Teachers’ performance on each of the 12 misconception items fell into one of four possible categories (see Figure 2 below):
- Had both subject-matter knowledge and knowledge of students’ misconceptions (teacher answered correctly and knew the most common wrong student answer)—40.7 percent of responses.
- Had subject-matter knowledge, but no knowledge of students’ misconceptions (teacher answered correctly but did not know the most common wrong student answer)—41.8 percent of responses.
- Had no subject-matter knowledge, but had knowledge of students’ misconceptions (teacher answered incorrectly but knew the most common wrong student answer)—2.0 percent of responses.
- Had neither subject-matter knowledge nor knowledge of students’ misconceptions (teacher answered incorrectly and did not know the most common wrong student answer)—15.5 percent of responses.
(click image for larger view)
In the case of teachers not knowing the science (that is, answering the item incorrectly), most selected the dominant student misconception as their own “correct” answer. We decided to combine the third and fourth categories into one, because teachers in both categories did not possess the relevant subject-matter knowledge for that item. Moreover, it is hard to interpret the meaning of the very small (2 percent) category of teachers’ responses that lacked subject-matter knowledge but showed knowledge of students’ misconceptions.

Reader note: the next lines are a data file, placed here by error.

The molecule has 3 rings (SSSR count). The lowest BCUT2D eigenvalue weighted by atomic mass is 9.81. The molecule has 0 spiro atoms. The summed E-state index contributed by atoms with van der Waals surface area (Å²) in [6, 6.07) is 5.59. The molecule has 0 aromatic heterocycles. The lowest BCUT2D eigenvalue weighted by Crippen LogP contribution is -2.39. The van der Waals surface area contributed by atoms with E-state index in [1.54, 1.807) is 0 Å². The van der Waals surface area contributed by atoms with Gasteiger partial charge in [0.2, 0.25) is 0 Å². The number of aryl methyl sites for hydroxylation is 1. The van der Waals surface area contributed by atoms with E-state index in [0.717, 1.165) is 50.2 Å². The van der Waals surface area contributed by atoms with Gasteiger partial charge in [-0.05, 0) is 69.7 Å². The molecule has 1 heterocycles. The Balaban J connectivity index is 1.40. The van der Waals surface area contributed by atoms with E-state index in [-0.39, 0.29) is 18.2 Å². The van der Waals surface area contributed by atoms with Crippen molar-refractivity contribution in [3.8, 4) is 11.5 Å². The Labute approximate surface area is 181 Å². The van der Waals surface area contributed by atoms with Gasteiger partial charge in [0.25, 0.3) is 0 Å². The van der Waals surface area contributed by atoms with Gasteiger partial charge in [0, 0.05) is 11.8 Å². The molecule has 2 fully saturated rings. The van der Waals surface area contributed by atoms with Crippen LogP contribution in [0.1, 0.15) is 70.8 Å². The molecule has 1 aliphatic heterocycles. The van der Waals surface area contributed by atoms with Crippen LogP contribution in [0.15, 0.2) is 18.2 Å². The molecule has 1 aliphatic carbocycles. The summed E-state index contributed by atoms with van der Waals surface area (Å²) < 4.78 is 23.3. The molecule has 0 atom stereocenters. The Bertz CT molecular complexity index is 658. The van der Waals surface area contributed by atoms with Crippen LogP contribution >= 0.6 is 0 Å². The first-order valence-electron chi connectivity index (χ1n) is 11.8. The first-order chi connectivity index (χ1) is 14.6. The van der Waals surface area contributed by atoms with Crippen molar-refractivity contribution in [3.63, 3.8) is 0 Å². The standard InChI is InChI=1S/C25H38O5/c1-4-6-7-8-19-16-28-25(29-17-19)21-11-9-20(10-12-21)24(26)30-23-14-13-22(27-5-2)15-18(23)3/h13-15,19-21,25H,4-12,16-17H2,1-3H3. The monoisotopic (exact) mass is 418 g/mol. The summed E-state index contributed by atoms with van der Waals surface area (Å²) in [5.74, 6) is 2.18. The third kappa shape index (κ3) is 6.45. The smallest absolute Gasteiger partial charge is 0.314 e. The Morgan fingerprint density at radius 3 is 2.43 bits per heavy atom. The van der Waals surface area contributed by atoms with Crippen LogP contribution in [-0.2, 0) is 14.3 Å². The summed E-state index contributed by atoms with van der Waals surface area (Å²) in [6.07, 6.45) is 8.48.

Teacher subject-matter knowledge and knowledge of students’ misconceptions thus appear related, rather than independent from each other.25 Whereas some researchers have argued that there are no formal differences between types of teacher knowledge,26 it seems that subject-matter knowledge, at least in the form that we measured, should be considered a necessary, but not sufficient, precondition of knowledge of students’ misconceptions.
Student scores were relatively low, indicating that the science assessment items were difficult. The mean pretest score across all items (both those without misconceptions and those with misconceptions) was 37.7 percent. Mean scores on the final test were higher at 42.9 percent: 44.8 percent for items without misconceptions and 41.7 percent for those with misconceptions. Students had a slightly easier time learning the content for which there appeared to be no dominant misconception. Our analysis of teacher knowledge at the start of the year shows high levels of subject-matter knowledge, with some weaknesses, and rather moderate levels of knowledge of students’ misconceptions, as measured by teachers’ prediction of the most common wrong answers of their students. Most importantly, we found that student gains are related to teacher knowledge, as shown below in Figure 3. Students made high gains on nonmisconception questions when teachers had high subject-matter knowledge. On misconception questions, students made medium gains if the teachers had both high subject-matter knowledge and high knowledge of misconceptions. In all other constellations, the student gains were low.
(click image for larger view)